The American Thoracic Society (ATS) has published a new statement on the pathogenesis, prevention and treatment of liver damage caused by anti-tuberculosis (TB) medications.
The statement, which appeared in the October 15 issue of the American Journal of Respiratory and Critical Care Medicine, gives a review of current national and international literature on drug-induced liver injury (DILI) or hepatotoxicity, a potential side effect of more than 700 drugs approved for use in the United States. The document also provides recommendations for minimizing a patient's risk of developing liver damage and identifies directions for future research.
"Hepatotoxicity has been a long-standing and often treatment-limiting concern for physicians caring for patients infected with active and latent TB," said Jussi J. Saukkonen, M.D., who chaired the statement writing committee, which included 12 members of the ATS Assembly on Microbiology, Tuberculosis and Pulmonary Infections.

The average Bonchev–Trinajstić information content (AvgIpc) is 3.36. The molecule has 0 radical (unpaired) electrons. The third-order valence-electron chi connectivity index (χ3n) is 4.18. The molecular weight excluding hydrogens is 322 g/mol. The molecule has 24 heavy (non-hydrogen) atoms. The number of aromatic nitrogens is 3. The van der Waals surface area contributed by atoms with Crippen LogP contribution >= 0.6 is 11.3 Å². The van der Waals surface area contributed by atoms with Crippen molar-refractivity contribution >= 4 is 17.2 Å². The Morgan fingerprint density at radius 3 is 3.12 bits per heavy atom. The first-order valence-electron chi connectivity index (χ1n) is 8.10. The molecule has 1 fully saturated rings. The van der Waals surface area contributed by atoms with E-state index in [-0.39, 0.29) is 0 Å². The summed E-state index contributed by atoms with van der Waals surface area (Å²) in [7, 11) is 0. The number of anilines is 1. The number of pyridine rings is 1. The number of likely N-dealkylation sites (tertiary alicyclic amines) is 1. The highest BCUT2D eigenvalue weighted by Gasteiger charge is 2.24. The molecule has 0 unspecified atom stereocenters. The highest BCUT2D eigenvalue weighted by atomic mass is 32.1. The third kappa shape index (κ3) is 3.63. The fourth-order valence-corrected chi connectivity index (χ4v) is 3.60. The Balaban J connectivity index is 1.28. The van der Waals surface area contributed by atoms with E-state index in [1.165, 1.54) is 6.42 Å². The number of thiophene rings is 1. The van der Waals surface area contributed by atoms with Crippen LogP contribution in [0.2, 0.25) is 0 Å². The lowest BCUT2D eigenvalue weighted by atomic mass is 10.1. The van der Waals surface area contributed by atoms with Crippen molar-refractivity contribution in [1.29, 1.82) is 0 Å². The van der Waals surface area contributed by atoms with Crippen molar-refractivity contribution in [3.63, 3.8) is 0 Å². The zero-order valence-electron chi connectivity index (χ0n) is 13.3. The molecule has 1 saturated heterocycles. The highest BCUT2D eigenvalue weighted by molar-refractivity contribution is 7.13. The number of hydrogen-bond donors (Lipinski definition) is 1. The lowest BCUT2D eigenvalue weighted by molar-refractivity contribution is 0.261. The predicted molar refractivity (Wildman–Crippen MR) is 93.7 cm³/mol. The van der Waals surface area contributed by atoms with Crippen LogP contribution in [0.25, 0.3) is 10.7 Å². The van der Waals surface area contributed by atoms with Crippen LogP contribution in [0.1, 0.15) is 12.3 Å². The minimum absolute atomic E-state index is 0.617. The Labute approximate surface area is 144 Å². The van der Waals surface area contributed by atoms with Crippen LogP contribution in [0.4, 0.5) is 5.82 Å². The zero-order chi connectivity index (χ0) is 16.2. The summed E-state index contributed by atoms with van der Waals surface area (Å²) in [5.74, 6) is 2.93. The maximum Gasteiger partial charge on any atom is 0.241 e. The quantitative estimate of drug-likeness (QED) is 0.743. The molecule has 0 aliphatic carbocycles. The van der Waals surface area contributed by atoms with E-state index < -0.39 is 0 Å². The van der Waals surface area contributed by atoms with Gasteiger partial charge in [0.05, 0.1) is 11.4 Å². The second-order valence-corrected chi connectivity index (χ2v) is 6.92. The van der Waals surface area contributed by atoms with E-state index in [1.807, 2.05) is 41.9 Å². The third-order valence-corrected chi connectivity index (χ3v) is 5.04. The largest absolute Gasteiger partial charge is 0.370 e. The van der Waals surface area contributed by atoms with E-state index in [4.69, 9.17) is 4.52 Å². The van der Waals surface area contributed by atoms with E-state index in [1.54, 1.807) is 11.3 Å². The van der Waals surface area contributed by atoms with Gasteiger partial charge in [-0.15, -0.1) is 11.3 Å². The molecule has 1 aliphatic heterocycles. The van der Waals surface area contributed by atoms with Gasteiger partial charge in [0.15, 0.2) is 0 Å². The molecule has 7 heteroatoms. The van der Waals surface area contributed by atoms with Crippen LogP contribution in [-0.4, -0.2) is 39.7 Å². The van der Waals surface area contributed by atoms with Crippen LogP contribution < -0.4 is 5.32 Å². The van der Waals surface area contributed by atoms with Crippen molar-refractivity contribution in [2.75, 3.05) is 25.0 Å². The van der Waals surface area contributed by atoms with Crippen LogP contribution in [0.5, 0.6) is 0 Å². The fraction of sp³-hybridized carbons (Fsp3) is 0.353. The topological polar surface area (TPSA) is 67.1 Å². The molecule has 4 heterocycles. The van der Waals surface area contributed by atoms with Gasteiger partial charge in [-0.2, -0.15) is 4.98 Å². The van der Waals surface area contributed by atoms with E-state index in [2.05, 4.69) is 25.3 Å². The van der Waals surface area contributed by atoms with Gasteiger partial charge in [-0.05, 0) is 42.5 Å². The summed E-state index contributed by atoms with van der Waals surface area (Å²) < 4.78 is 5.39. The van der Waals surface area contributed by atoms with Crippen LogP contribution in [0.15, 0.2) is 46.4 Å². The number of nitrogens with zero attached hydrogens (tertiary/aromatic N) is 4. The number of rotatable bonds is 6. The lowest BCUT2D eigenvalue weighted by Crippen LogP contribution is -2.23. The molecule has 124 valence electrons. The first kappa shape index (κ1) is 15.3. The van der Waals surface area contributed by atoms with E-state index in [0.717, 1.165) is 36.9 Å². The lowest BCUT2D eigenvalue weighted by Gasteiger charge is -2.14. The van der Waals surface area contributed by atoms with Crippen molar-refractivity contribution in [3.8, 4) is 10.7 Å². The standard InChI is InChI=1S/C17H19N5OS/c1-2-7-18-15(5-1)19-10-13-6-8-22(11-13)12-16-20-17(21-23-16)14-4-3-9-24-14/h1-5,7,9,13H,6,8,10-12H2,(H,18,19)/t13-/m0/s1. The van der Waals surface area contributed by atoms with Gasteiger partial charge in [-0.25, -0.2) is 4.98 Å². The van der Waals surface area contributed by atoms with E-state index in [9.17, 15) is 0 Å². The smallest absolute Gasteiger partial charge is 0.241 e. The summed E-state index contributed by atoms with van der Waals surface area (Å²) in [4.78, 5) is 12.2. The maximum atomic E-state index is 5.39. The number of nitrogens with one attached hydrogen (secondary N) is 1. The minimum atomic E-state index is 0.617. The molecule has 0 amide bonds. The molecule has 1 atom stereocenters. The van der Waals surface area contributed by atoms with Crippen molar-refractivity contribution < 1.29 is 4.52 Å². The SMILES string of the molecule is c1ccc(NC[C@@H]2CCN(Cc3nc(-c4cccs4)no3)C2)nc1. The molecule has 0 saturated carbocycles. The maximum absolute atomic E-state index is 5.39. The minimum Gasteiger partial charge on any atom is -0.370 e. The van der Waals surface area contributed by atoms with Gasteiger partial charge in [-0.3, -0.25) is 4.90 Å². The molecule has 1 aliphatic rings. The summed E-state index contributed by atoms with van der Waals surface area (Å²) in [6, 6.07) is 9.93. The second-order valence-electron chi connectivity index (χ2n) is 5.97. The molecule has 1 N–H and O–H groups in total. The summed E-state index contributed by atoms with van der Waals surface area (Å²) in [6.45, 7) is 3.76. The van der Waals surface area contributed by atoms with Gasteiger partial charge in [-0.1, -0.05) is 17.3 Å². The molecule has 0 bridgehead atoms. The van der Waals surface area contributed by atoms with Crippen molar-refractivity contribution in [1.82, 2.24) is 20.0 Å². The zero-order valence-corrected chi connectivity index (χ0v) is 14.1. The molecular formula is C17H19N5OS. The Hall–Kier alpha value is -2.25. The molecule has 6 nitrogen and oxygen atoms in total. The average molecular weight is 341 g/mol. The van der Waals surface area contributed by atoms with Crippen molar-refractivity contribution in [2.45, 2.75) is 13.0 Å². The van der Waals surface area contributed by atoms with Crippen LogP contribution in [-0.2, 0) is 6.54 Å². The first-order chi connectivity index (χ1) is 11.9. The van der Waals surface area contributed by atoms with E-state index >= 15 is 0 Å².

The multi-disciplinary writing committee looked carefully at this issue in the new guidelines, which provide clinicians with all of the current evidence-based and clinical information available on identifying risk factors, recognizing symptoms, weighing the benefits with the risks and developing safe treatment programs.
As noted in "Treatment of Tuberculosis," a 2003 statement published by the ATS, Centers for Disease Control and Prevention and Infectious Diseases Society of America, some TB treatment regimens can infrequently cause serious damage to the liver, especially in people who chronically consume alcohol, have preexisting liver disease, are pregnant or who take other hepatotoxic medications.
Unlike the 2003 guidelines, which were much broader in scope, the new statement focuses solely on DILI related to TB medications. "To help clinicians understand and recognize DILI, we documented the metabolism of these drugs, mechanisms of injury and clin
Contact: Suzy Martin
American Thoracic Society